Brewing up a new batch of controversy

Zachary Cayaban, staff writer

On the eve of the 2016 election, one of the most divisive elections in modern history, Starbucks coffee released a new coffee cup dubbed the “Unity” Cup. Decorated with a drawing of 100 different people using one continuous stroke, the green and white cup was meant to be a symbol to show people that although this nation seems so divided this year, we are all still one and the same.

Unfortunately the “Unity” cup has became a source of controversy. Some customers have interpreted the release of the cup as an attempt to further a political agenda, accusing Howard Schultz, CEO of Starbucks, of pushing his own political views on their customers.

This was not the first instance of intolerance and anger that has erupted over the design of an insignificant coffee cup. Last Winter, Starbucks released their seasonal plain red coffee cup, made to be a clean slate for customers to get creative by drawing on the cup. After its release, Starbucks received heated backlash over the design as the plain red design seemed to offend some customers over the distinct lack of holiday theme, accusing Starbucks of waging a war on Christmas.

These specific outbursts of intolerance and hate represent a growing trend of frustration in people. It is a result from the expectations of social acceptance; the focus to primarily not offend or disadvantage any group of people in society.

The Unity cup is centered around love and acceptance during an election where no middle ground seemed to exist. A wildfire of anger and hatred burst forth immediately after the release of the cup which revealed a hidden layer of distrust and social discontent towards present social issues.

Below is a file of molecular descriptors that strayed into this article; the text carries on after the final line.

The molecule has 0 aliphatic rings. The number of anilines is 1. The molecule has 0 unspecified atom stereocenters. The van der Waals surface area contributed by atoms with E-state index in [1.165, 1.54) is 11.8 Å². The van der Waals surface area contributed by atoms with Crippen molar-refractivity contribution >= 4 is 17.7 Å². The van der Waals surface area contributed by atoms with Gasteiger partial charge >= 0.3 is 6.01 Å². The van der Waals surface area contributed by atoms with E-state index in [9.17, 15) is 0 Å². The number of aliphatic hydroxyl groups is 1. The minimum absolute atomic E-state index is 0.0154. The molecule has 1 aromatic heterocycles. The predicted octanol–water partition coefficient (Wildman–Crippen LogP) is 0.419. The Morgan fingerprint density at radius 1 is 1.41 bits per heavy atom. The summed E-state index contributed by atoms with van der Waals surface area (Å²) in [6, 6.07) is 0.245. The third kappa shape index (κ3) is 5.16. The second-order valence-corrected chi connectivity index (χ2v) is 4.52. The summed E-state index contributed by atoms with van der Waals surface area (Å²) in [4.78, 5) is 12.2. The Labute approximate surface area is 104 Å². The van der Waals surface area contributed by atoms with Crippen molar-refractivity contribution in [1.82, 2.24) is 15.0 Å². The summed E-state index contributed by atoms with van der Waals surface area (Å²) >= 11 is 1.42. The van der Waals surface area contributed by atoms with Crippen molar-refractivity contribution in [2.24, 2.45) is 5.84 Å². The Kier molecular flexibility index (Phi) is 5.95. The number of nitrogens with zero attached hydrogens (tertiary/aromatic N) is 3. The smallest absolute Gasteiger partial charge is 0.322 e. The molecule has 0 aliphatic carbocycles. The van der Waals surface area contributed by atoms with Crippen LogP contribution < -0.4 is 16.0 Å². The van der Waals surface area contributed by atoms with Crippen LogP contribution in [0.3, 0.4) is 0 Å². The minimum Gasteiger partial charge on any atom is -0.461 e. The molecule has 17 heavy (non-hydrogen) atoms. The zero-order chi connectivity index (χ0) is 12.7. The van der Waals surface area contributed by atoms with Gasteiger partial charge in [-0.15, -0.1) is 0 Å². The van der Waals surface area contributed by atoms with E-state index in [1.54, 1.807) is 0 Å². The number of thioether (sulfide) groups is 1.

This amount of anger seems so misplaced. Hundreds of people are choosing to angrily tweet over the “inclusive” design of a coffee cup rather than taking a moment to step back and find a solution that does not include relinquishing hate. Political correctness in our society is a tool for equality by encouraging people to promote diversity and to treat one another as equals.

This idealization of acceptance in the United States has gained a fair bit of backlash. Mainly stemming from those who fear using rhetoric in order to avoid marginalizing others will inhibit freedom of speech. People stand in opposition to the ideals of tolerance promoted by Schultz and Starbucks by blocking any attempts to spread acceptance; they interpret it as an attack on their beliefs. Americans, must work together to understand one another, instead of driving ourselves further apart as it is now the attempts of a coffee company to bring people together.